Life after Guillain Barre Syndrome ….. The Air turns Bluer than my Badge when I Can’t Park!

To some people I think Disabled parking signs must appear to read ….”Parking for Blue badge holders AND People popping quickly into the shop, lazy, waiting to pick someone up, using the ATM or unable to find any other spaces, ONLY”!

The disabled parking bays are always the best. Close to the entrance, extra wide and often free of charge. I appreciate how tempting these spaces are, particularly if you are in a rush or the car park is full. However, to a person needing a wheelchair these wide spaces are essential, or if walking a long distance is a problem, a space close to the entrance is a necessity. I’ve actually driven away from places before because I can’t park in the disabled bays. I try to convince myself that all the spaces are being used by blue badge holders, but I know they’re probably not. I’ve seen people blatantly walk out of shops and back in to cars which are not displaying a badge, and they don’t care at all.

It’s the same with disabled toilets. I’ve waited outside them for ages before, only to see people come out with various things, including, toddlers, a mahoosive guitar and loads of clothes they’ve been trying on (I’m convinced those clothes were stolen, but I’ll never know). My wheelchair often can’t fit into the normal cubicles and there’s not always a safe place to leave it. I know that some disabled people need the toilet urgently, and waiting could cause them unfortunate problems.

The good news is that getting cross about parking spaces means I’m on the road again. (Yay!) The DVLA took my licence off me after I became ill, and then returned it to me with a clause saying I must drive an automatic car with hand controls. In August 2014 (11 months after I last drove) I had a two hour driving lesson, where I learned to drive purely using my hands. I’ve been driving for twenty five years, so to suddenly change what I’ve been doing all these years didn’t feel natural at all!

The driving lesson was invaluable, as a week later I picked up my new car. I was shaking like a leaf and sweating profusely as I drove it off the forecourt! My Dad is one very brave man for sitting in the passenger seat as I drove the 20 miles back to my house! I cross my ankles when I drive to stop my feet trying to get in on the action! My right hand controls the break, accelerator and indicators, whilst my left one steers with a steering ball. Wow, that ball can turn corners fast, I feel like a boy racer! After many sharp breaks and wheel spin accelerations, my hands have now got to grips with how much pressure is needed, and it is starting to feel natural. The down side is I often can’t thank other drivers for letting me out of junctions etc, as both my hands are occupied. I hope they notice me nodding my head and smiling! I don’t drive far because of my fatigue, but the freedom of having a car, and the feeling of being behind the wheel again is amazing.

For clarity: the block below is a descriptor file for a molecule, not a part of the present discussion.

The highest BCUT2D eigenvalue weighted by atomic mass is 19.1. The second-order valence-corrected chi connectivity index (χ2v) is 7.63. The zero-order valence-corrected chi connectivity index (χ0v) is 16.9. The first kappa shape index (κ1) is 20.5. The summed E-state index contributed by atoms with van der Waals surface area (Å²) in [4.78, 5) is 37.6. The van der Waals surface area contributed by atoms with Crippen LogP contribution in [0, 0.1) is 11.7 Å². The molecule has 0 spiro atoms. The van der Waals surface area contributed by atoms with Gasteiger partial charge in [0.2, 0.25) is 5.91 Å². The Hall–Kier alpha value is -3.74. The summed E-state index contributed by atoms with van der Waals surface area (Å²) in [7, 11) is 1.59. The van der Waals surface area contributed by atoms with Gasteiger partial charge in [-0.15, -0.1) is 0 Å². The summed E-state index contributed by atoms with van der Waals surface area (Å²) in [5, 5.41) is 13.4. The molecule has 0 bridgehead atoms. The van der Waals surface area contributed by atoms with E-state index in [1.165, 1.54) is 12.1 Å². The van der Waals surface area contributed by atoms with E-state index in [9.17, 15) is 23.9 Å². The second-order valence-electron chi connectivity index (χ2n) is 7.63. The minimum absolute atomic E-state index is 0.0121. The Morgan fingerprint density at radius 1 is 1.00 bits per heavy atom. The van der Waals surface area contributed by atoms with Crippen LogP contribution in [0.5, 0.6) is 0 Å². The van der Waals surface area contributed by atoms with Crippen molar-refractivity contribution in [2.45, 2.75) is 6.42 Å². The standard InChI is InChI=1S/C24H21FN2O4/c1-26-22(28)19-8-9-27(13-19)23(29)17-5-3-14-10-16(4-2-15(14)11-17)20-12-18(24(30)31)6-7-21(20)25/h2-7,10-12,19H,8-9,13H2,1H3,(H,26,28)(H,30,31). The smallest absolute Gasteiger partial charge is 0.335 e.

I genuinely don’t think people mean to be cruel when they use the disabled bays or toilets. I think they are just being thoughtless or may be in a rush. They probably don’t appreciate the effect they could be having on someone who really needs them. That’s one of my reasons for starting this blog. I want to share awareness of the awful illness that is Guillain-BarrĂ© syndrome, and how life can be for a newly disabled person. Maybe if people are more aware of the difficulties and struggles we face perhaps they’ll park somewhere else or use a different toilet. Then they can walk that little bit further, happy in the knowledge that they are fit and able to do so!